Direct purchase policies face slow uptake in Singapore

Direct purchase policies face slow uptake in Singapore

Direct purchase policies face slow uptake in Singapore Direct purchase insurance (DPI), a type of life insurance policy sold without commissions and financial advice, was launched in Singapore last year. However, the product’s popularity has yet to pick up among customers.
 
DPI premiums are around 10 to 20% cheaper than similar conventional plans, due to the lack of commissions and services of a financial adviser. The lower price was expected to draw customers, but so far, it has not achieved the desired effect.
 
According to the Life Insurance Association (LIA), only 435 DPI policies were bought in the first six months of 2016. This is equivalent to US$275,400 in weighted new premiums. Meanwhile, weighted new business premiums for the half-year went up by 13%, reaching US$1.13 billion.
 
Around 95% of new DPI sales were regular-premium term life policies, with the rest being whole life plans. Since DPIs were launched in April 2015, only 1,081 sales were made, amounting to only 200 sales each quarter.
 
“As an industry, we are pleased this is one of the channels offering choice to customers,” Khoo Kah Siang, LIA president, told the Straits Times. “There will be different segments of customers, and we'll let the free market develop.”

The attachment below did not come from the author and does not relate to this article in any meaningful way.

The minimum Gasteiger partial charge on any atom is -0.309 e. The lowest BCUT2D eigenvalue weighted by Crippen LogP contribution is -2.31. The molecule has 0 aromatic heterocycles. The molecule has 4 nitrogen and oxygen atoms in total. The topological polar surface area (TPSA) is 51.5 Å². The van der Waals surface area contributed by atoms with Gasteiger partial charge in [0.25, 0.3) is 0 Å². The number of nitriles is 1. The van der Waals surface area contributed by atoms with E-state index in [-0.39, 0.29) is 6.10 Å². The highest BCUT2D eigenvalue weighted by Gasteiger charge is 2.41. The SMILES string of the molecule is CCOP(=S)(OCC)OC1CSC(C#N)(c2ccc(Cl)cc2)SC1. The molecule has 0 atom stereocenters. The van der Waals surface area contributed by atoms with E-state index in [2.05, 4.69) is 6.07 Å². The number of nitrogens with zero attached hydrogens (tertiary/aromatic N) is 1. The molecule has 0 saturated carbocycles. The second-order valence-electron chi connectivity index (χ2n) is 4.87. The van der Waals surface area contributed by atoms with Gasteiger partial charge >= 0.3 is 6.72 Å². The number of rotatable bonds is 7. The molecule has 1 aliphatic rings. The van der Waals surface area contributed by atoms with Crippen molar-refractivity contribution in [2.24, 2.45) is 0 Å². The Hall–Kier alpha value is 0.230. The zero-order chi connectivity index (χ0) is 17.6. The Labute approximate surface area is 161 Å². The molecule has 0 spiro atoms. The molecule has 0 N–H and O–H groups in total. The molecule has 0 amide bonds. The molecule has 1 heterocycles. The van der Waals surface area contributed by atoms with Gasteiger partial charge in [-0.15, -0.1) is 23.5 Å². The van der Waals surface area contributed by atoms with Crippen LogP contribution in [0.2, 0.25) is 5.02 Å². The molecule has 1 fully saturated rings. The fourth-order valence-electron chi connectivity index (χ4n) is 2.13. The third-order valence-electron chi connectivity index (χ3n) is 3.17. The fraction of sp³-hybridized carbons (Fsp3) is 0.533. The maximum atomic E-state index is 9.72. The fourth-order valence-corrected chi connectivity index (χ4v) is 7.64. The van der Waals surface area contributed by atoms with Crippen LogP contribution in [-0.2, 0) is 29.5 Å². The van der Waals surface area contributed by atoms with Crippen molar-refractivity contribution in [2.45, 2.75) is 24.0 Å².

Khoo described the demand as “steady”, but the industry refused to set any expectations. The demographics of DPI customers were not made available by the insurers’ association.
 
It seems like customers still prefer having the personal touch of a financial adviser or a broker, and some industry executives think that people who need higher coverage seek out expert advice due to their different needs.
 
Despite less-than-stellar DPI sales, the insurance industry is keen to keep it on the menu.
 
According to Khoo: “[DPI] continues to offer choices. There will always be people who want the self-service choice, but not everyone is the same. We continue to be able to serve those people, and they are buying the products at a cheaper rate than buying through intermediaries.”
 

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